It is not true that Thucydides offers no persuasive reasons why Athens and Sparta went to war. Even if one chose not to believe Thucydides’ assertion that Sparta engaged in a preventive war out of “fear” of the rising and seemingly predestined cultural and economic dynamism of the upstart Athens, Thucydides references lots of other reasons for the conflict. In several speeches, especially in Book I of his history and in the famous binaries of Pericles’ Funeral Oration, the historian maps out the numerous fault lines of oligarchy/democracy, rural/urban, land-power/sea-power, Doric/Ionic, agricultural/commercial, and traditional parochialism/liberal cosmopolitanism that all eventually made an accounting between two antithetical systems inevitable, once their former common Persian enemy no longer seemed to pose an existential threat to either.
Raphael’s notion of antiquity is confined only to a chatty few.
Raphael thinks the slaughter of the Melians does not mark a barbarization of the Peloponnesian War in its third decade. He chastises the present reviewer for writing “Athens adopted a brutal political calculus declaring that those city-states not with them were, quite simply, against them.” He thinks such a description is “meta-Marxist cant,” guilty of identifying “the West with ‘terror.’ ” But aside from the question of who is the “West” in his analogy—Athens or Melos?—such a description is not mine alone, much less “characteristic of academics on secondment to the Department of False Analogies.” That is more of Raphael’s flippant and ostentatious editorializing. In truth, the description of Athens’s for-us-or-against-us ultimata was drawn from Thucydides’ text of the Melian Dialogue itself, in which the Athenian interlocutors insist that there was no longer any chance for further Melian neutrality. And he blatantly ignores ancient sources in suggesting that citing Athenian savagery by 416 was part of a modern “journalistic cliché,” when, as I noted, the outrage over Melos was ancient, not modern—reflected in the contemporary views of Euripides and Xenophon. The latter historian explicitly noted the growing fear at Athens after Aegospotami that the defeated Athenians’ numerous enemies might treat them as barbarically as they had the civilians on Melos, Histiaea, Scione, and Torone.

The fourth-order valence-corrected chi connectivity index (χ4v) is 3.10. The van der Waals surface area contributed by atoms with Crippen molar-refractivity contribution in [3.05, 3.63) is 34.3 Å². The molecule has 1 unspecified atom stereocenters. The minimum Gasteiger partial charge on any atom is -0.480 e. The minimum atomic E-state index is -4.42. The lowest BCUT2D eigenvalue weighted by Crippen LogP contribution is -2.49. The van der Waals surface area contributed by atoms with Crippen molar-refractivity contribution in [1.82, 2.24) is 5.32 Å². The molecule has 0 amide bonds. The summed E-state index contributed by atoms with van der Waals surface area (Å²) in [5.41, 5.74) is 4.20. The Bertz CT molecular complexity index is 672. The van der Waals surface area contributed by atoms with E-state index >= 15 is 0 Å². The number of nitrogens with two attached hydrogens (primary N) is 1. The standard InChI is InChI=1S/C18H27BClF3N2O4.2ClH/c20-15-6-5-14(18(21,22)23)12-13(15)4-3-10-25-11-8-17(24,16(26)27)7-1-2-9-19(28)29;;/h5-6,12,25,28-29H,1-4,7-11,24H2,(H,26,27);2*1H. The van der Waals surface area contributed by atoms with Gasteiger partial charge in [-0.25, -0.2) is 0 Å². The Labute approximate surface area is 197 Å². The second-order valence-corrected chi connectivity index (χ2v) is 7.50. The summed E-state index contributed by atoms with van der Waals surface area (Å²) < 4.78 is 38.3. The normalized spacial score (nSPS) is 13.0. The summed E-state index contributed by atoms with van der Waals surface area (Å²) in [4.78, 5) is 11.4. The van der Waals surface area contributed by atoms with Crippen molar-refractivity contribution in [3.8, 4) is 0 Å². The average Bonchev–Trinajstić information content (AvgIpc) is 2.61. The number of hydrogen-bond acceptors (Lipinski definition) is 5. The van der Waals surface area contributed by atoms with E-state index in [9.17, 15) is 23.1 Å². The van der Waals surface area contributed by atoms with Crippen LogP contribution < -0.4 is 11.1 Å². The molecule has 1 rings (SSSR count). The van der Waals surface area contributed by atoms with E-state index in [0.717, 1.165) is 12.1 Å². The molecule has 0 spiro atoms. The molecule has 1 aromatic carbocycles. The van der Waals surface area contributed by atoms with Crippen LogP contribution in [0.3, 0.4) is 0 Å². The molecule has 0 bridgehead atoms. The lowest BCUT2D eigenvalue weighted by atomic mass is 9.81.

Incidentally there is no reason to fault Thucydides, as does Raphael, for not stating that Melos was a long-sought-after prize due to its rich natural resources. In fact, the island’s professed neutrality and suspected Spartan sympathies—not the hopes of a natural bonanza—were what drew Athenian ships to Melos, and elsewhere in the Aegean, after neutrals or suspicious subjects.
Raphael ends with a warning not to imagine—as he himself has explicitly done for over three hundred pages by comparing everything from 9/11 to American film against supposed parallels in classical texts—that the ancient world can be distilled across time and space to connect to similar modern events and echoes. At least I think that is the message with which Raphael finishes his book, through a well-worn—and unintentionally self-incriminatory—quotation, followed by a nearly incomprehensible sentence:
Three centuries ago, after reading Alexander Pope’s now-classic version of the Iliad, Richard Bentley remarked, “It is a pretty poem, Mr. Pope, but you must not call it Homer.” When we talk or write about the ancient Mediterranean world in modern terms, we should be aware that its inhabitants would not be at home in what wishful ingenuity or tendentious hindsight chooses to parade as the restored face or translated logos of antiquity.
Antiquity Matters closes out as tendentiously as it began—as if to remind us why Raphael’s notion of antiquity is confined only to a chatty few.
This article originally appeared in The New Criterion, Volume 36 Number 4, on page 76